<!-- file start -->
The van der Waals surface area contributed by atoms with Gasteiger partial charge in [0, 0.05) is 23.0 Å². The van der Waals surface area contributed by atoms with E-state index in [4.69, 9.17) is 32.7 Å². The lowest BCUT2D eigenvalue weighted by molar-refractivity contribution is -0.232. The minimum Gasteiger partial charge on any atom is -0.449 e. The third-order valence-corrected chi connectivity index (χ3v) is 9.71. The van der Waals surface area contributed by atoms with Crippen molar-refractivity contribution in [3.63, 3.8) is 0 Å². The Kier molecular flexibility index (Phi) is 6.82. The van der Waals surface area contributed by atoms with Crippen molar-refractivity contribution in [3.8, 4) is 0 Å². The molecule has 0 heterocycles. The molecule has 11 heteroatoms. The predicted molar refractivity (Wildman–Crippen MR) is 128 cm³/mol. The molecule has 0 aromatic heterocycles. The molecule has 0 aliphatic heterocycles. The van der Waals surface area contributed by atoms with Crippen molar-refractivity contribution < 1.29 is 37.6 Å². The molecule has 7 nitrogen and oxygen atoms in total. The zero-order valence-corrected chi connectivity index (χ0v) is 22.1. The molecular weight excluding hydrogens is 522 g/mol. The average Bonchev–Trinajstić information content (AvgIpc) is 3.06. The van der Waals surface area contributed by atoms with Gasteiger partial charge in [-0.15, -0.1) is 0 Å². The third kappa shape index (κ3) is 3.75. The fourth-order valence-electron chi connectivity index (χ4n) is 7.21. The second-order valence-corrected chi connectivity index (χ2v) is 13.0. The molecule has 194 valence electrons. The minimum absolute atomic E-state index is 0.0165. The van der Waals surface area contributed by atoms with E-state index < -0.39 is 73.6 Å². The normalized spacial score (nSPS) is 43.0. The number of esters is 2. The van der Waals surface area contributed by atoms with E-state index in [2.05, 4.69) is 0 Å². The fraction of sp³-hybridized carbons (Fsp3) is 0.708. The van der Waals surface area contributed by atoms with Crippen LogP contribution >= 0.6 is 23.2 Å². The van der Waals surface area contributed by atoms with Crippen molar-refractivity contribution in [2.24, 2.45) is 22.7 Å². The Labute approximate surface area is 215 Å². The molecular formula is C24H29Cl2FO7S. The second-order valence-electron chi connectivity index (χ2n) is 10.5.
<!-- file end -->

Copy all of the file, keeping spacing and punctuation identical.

The van der Waals surface area contributed by atoms with Gasteiger partial charge in [0, 0.05) is 23.0 Å². The van der Waals surface area contributed by atoms with E-state index in [4.69, 9.17) is 32.7 Å². The lowest BCUT2D eigenvalue weighted by molar-refractivity contribution is -0.232. The minimum Gasteiger partial charge on any atom is -0.449 e. The third-order valence-corrected chi connectivity index (χ3v) is 9.71. The van der Waals surface area contributed by atoms with Crippen molar-refractivity contribution in [3.63, 3.8) is 0 Å². The Kier molecular flexibility index (Phi) is 6.82. The van der Waals surface area contributed by atoms with Crippen molar-refractivity contribution in [3.8, 4) is 0 Å². The molecule has 0 heterocycles. The molecule has 11 heteroatoms. The predicted molar refractivity (Wildman–Crippen MR) is 128 cm³/mol. The molecule has 0 aromatic heterocycles. The molecule has 0 aliphatic heterocycles. The van der Waals surface area contributed by atoms with Crippen molar-refractivity contribution < 1.29 is 37.6 Å². The molecule has 7 nitrogen and oxygen atoms in total. The zero-order valence-corrected chi connectivity index (χ0v) is 22.1. The molecular weight excluding hydrogens is 522 g/mol. The average Bonchev–Trinajstić information content (AvgIpc) is 3.06. The van der Waals surface area contributed by atoms with Gasteiger partial charge in [-0.15, -0.1) is 0 Å². The third kappa shape index (κ3) is 3.75. The fourth-order valence-electron chi connectivity index (χ4n) is 7.21. The second-order valence-corrected chi connectivity index (χ2v) is 13.0. The molecule has 194 valence electrons. The minimum absolute atomic E-state index is 0.0165. The van der Waals surface area contributed by atoms with E-state index < -0.39 is 73.6 Å². The normalized spacial score (nSPS) is 43.0. The number of esters is 2. The van der Waals surface area contributed by atoms with E-state index in [2.05, 4.69) is 0 Å². The fraction of sp³-hybridized carbons (Fsp3) is 0.708. The van der Waals surface area contributed by atoms with Crippen LogP contribution >= 0.6 is 23.2 Å². The van der Waals surface area contributed by atoms with Crippen molar-refractivity contribution in [2.24, 2.45) is 22.7 Å². The Labute approximate surface area is 215 Å². The molecular formula is C24H29Cl2FO7S. The second-order valence-electron chi connectivity index (χ2n) is 10.5.